We have already discussed the importance of body language in establishing rapport. Body language is also used to position you as a professional. Any Little League coach will agree that it is easy to spot a kid who looks like a baseball player. My own experience as a Little League baseball coach and girls softball coach taught me that a youngster that could flex their knees and get into good fielding position had better raw athletic ability than the one that stood upright, lock-kneed and fumbled with the glove.
The positioning play helps you establish your role by defining the scope and scale of what you have to offer and establishing you firmly on the high ground. Scope and scale are defined by finding the balance between general and specific in the language you use. Language also helps you secure the high ground that distinguishes you from your competitors. In addition to the language you use, the way you look and act determines what your suspects think of you. You will only be granted the high ground of professionalism if you look and act the part. When you establish your role as a professional you will be more credible and more convincing. To establish your role you have to talk the talk and walk the walk.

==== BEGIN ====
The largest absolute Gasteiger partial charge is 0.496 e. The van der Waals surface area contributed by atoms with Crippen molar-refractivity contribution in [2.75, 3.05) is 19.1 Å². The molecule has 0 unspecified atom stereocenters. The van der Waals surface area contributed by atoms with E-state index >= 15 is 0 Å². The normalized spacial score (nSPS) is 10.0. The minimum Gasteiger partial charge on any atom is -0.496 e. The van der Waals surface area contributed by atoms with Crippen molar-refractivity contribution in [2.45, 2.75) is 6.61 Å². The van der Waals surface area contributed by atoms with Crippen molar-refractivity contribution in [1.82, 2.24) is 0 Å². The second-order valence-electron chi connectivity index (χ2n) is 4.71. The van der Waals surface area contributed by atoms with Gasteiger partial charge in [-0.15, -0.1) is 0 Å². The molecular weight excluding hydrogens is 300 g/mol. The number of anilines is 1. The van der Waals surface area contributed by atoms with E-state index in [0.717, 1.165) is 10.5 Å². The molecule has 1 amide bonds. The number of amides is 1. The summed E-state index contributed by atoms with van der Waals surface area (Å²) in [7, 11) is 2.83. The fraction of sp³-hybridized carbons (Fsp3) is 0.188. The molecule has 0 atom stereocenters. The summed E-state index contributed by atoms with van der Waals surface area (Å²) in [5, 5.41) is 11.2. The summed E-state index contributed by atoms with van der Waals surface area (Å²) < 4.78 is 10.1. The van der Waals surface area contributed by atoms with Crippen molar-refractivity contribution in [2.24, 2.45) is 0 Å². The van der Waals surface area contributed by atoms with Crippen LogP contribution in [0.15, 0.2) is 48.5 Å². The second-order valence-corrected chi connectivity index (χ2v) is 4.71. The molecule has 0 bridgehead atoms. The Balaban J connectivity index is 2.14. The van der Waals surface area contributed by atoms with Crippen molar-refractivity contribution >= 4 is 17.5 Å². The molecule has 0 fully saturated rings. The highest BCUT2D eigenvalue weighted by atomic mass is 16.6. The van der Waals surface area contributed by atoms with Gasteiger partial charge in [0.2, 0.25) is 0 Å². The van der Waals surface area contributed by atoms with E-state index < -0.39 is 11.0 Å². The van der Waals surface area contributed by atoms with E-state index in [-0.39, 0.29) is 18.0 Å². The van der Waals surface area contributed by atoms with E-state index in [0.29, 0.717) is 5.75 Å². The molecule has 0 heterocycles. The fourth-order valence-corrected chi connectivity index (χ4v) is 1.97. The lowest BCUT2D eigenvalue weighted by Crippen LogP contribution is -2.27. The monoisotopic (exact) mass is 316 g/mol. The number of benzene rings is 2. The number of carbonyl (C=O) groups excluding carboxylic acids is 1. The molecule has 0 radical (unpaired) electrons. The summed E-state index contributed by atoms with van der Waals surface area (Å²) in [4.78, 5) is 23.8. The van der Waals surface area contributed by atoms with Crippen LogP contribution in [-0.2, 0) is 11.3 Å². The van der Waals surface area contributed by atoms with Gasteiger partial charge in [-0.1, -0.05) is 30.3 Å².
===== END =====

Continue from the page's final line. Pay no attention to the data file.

Players who look and act the part are more credible and more convincing. In the same way a softball coach makes a snap judgment about the skill of a softball player by the way she looks and acts, a suspect makes immediate decisions about the sales person and the product she represents. Sales people who look and act the part are more credible and more convincing and position themselves as professionals. For this reason, body language is an important part of establishing your role as credible and professional.